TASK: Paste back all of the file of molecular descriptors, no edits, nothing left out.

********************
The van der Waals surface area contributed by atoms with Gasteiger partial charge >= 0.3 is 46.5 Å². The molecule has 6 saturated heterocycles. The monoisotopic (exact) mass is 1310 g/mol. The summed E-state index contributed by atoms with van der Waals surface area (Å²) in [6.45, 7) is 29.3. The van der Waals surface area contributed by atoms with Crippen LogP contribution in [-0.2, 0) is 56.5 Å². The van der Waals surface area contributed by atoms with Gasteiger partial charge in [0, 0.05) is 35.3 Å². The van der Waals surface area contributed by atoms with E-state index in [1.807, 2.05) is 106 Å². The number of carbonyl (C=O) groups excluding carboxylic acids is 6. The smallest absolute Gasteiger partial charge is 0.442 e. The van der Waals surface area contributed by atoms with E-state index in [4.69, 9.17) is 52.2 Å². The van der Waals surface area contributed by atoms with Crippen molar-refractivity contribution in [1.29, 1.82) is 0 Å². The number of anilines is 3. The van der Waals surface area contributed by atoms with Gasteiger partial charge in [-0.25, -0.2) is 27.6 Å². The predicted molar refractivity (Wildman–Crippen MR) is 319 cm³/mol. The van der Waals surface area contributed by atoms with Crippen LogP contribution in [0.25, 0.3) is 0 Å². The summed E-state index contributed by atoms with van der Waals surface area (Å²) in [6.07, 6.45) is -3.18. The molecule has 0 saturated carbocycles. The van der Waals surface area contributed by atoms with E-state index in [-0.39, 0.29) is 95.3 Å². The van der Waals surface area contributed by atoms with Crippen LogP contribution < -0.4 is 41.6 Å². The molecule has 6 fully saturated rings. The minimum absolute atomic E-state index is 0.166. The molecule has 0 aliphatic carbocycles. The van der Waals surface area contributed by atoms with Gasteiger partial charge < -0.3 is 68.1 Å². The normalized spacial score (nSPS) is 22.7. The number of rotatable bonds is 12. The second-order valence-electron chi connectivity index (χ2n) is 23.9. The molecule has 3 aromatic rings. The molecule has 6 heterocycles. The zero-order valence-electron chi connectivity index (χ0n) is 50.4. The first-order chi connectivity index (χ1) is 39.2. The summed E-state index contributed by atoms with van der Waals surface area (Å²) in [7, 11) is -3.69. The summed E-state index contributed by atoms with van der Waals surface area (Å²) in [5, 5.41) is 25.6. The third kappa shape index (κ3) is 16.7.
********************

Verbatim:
The van der Waals surface area contributed by atoms with Gasteiger partial charge >= 0.3 is 46.5 Å². The molecule has 6 saturated heterocycles. The monoisotopic (exact) mass is 1310 g/mol. The summed E-state index contributed by atoms with van der Waals surface area (Å²) in [6.45, 7) is 29.3. The van der Waals surface area contributed by atoms with Crippen LogP contribution in [-0.2, 0) is 56.5 Å². The van der Waals surface area contributed by atoms with Gasteiger partial charge in [0, 0.05) is 35.3 Å². The van der Waals surface area contributed by atoms with E-state index in [1.807, 2.05) is 106 Å². The number of carbonyl (C=O) groups excluding carboxylic acids is 6. The smallest absolute Gasteiger partial charge is 0.442 e. The van der Waals surface area contributed by atoms with E-state index in [4.69, 9.17) is 52.2 Å². The van der Waals surface area contributed by atoms with Crippen molar-refractivity contribution in [1.29, 1.82) is 0 Å². The number of anilines is 3. The van der Waals surface area contributed by atoms with Gasteiger partial charge in [-0.25, -0.2) is 27.6 Å². The predicted molar refractivity (Wildman–Crippen MR) is 319 cm³/mol. The van der Waals surface area contributed by atoms with Crippen LogP contribution in [0.25, 0.3) is 0 Å². The summed E-state index contributed by atoms with van der Waals surface area (Å²) in [6.07, 6.45) is -3.18. The molecule has 0 saturated carbocycles. The van der Waals surface area contributed by atoms with E-state index in [-0.39, 0.29) is 95.3 Å². The van der Waals surface area contributed by atoms with Crippen LogP contribution < -0.4 is 41.6 Å². The molecule has 6 fully saturated rings. The minimum absolute atomic E-state index is 0.166. The molecule has 0 aliphatic carbocycles. The van der Waals surface area contributed by atoms with Gasteiger partial charge < -0.3 is 68.1 Å². The normalized spacial score (nSPS) is 22.7. The number of rotatable bonds is 12. The second-order valence-electron chi connectivity index (χ2n) is 23.9. The molecule has 3 aromatic rings. The molecule has 6 heterocycles. The zero-order valence-electron chi connectivity index (χ0n) is 50.4. The first-order chi connectivity index (χ1) is 39.2. The summed E-state index contributed by atoms with van der Waals surface area (Å²) in [7, 11) is -3.69. The summed E-state index contributed by atoms with van der Waals surface area (Å²) in [5, 5.41) is 25.6. The third kappa shape index (κ3) is 16.7.